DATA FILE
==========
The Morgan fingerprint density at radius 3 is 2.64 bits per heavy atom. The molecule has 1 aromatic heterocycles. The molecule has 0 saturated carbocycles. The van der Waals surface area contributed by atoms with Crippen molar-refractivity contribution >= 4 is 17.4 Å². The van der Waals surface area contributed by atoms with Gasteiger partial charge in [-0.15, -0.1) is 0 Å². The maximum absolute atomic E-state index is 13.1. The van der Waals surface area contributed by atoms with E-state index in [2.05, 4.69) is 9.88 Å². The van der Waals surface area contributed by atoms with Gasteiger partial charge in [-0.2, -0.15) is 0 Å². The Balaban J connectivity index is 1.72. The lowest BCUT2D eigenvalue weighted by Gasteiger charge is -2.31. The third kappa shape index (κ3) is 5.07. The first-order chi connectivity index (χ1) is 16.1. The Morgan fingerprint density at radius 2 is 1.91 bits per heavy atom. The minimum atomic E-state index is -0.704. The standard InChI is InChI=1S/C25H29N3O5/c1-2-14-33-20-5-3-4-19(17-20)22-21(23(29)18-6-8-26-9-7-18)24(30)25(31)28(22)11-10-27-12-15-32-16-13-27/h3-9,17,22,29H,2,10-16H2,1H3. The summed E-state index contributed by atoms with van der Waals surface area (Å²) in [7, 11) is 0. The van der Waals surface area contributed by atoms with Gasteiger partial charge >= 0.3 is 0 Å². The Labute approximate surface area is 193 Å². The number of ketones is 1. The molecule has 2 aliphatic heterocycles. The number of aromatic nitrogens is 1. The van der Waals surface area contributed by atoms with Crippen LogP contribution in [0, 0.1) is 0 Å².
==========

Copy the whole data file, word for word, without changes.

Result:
The Morgan fingerprint density at radius 3 is 2.64 bits per heavy atom. The molecule has 1 aromatic heterocycles. The molecule has 0 saturated carbocycles. The van der Waals surface area contributed by atoms with Crippen molar-refractivity contribution >= 4 is 17.4 Å². The van der Waals surface area contributed by atoms with Gasteiger partial charge in [-0.15, -0.1) is 0 Å². The maximum absolute atomic E-state index is 13.1. The van der Waals surface area contributed by atoms with E-state index in [2.05, 4.69) is 9.88 Å². The van der Waals surface area contributed by atoms with Gasteiger partial charge in [-0.2, -0.15) is 0 Å². The Balaban J connectivity index is 1.72. The lowest BCUT2D eigenvalue weighted by Gasteiger charge is -2.31. The third kappa shape index (κ3) is 5.07. The first-order chi connectivity index (χ1) is 16.1. The Morgan fingerprint density at radius 2 is 1.91 bits per heavy atom. The minimum atomic E-state index is -0.704. The standard InChI is InChI=1S/C25H29N3O5/c1-2-14-33-20-5-3-4-19(17-20)22-21(23(29)18-6-8-26-9-7-18)24(30)25(31)28(22)11-10-27-12-15-32-16-13-27/h3-9,17,22,29H,2,10-16H2,1H3. The summed E-state index contributed by atoms with van der Waals surface area (Å²) in [7, 11) is 0. The van der Waals surface area contributed by atoms with Gasteiger partial charge >= 0.3 is 0 Å². The Labute approximate surface area is 193 Å². The number of ketones is 1. The molecule has 2 aliphatic heterocycles. The number of aromatic nitrogens is 1. The van der Waals surface area contributed by atoms with Crippen LogP contribution in [0, 0.1) is 0 Å².